Quantification Problems • High shielding by Hg/Pb-Bi target • The distribution of radionuclides in both surface and bulk material make the quantification more complicated • Convoluted peaks • α and β emitting radionuclides are shielded by Hg or Pb-Bi target Approach • Chemical separation of each radionuclide • Comparison with standard calibrated source • Calculation of chemical yield (separation efficiency) for each radionuclides. • Simulation studies • For stable elements (or long-lived radionuclides) ICPMS data will be compared with the standard
Separation Problems • Scale of separation: Huge amount of Hg is present while the products are present in trace quantity. • The handling of bulk mercury is a big problem with respect to researchers health and safety. • Traditional difficulties of separation of chemically similar elemental pair (For example, Zr-Hf, Mo-W, lanthanides, etc). Approach (A) Chemical techniques • Liquid liquid extraction (LLX) • Aqueous biphasic extraction • Ion exchange and other chromatographic techniques • Precipitation etc. (B) Physicochemical techniques • Adsorption of radionuclides on hot and cold metal surfaces • Thermochromatography Effort should be given to develop greener technologies, i.e., not to generate additional hazards
Work plan Time scale : 5 years Identification of -emitting radionuclides (T1/2 1 d) Chemical separation Development of sequential separation technique of clinical radionuclides Study on the distribution of reaction products Place:Radiochemistry laboratory Saha Institute of Nuclear physics, INDIA 1 Identification of -emitting radionuclides Development of chemical separation technique for short lived ( 1 d) radionuclides Place: CERN/Near the source of irradiation 2 3 Separation and detection of exotic (T1/2 ~100 y-few My) radionuclides which has high demand in basic science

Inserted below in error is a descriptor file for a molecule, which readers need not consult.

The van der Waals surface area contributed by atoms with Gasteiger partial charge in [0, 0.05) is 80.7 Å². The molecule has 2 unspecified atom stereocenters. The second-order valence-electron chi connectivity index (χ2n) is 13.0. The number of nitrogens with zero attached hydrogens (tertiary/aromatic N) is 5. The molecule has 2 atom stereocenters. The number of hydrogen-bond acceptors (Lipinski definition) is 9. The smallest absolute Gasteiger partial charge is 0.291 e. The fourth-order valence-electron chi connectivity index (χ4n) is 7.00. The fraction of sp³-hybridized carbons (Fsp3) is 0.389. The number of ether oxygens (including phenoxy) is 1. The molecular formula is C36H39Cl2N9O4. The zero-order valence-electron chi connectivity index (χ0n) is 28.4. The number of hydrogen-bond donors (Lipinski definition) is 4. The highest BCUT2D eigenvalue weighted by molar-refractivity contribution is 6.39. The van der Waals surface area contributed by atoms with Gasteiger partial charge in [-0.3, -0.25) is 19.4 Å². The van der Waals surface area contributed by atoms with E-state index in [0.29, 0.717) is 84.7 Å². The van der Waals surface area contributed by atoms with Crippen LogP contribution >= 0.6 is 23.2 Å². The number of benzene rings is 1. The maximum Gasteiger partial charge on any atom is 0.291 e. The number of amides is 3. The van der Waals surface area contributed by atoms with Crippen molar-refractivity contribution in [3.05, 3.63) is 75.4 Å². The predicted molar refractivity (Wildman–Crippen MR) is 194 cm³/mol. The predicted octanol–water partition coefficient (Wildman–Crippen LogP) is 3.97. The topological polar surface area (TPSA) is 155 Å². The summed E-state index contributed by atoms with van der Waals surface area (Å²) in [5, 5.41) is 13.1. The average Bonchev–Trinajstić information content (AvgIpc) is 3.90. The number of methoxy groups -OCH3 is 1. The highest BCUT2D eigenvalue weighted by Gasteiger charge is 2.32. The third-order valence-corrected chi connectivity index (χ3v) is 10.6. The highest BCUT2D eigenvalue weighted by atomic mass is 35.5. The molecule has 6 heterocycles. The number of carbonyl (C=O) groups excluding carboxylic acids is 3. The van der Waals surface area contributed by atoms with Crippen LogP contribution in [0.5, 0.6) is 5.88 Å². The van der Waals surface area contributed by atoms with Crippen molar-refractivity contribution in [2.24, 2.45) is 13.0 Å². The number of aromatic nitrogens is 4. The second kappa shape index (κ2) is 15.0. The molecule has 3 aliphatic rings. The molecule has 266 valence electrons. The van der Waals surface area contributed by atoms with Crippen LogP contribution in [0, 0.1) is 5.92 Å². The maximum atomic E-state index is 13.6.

Work report available in this direction… • EURISOL-DS/Task2 Report of Neuhausen et al. from PSI • Large number of radionuclides were identified • Isolation of some radionuclides from liquid Hg target
Our experience towards the project • Analysis of -spectra of CERN irradiated two Hg samples collected at PSI (Irradiation : 21st April, 2006 with 1.5x1015 protons of 1.4 GeV for 7-8 hours) • Samples are CERN1 and CERN2 • We were able to identify some of the radionuclides produced in CERN 2 sample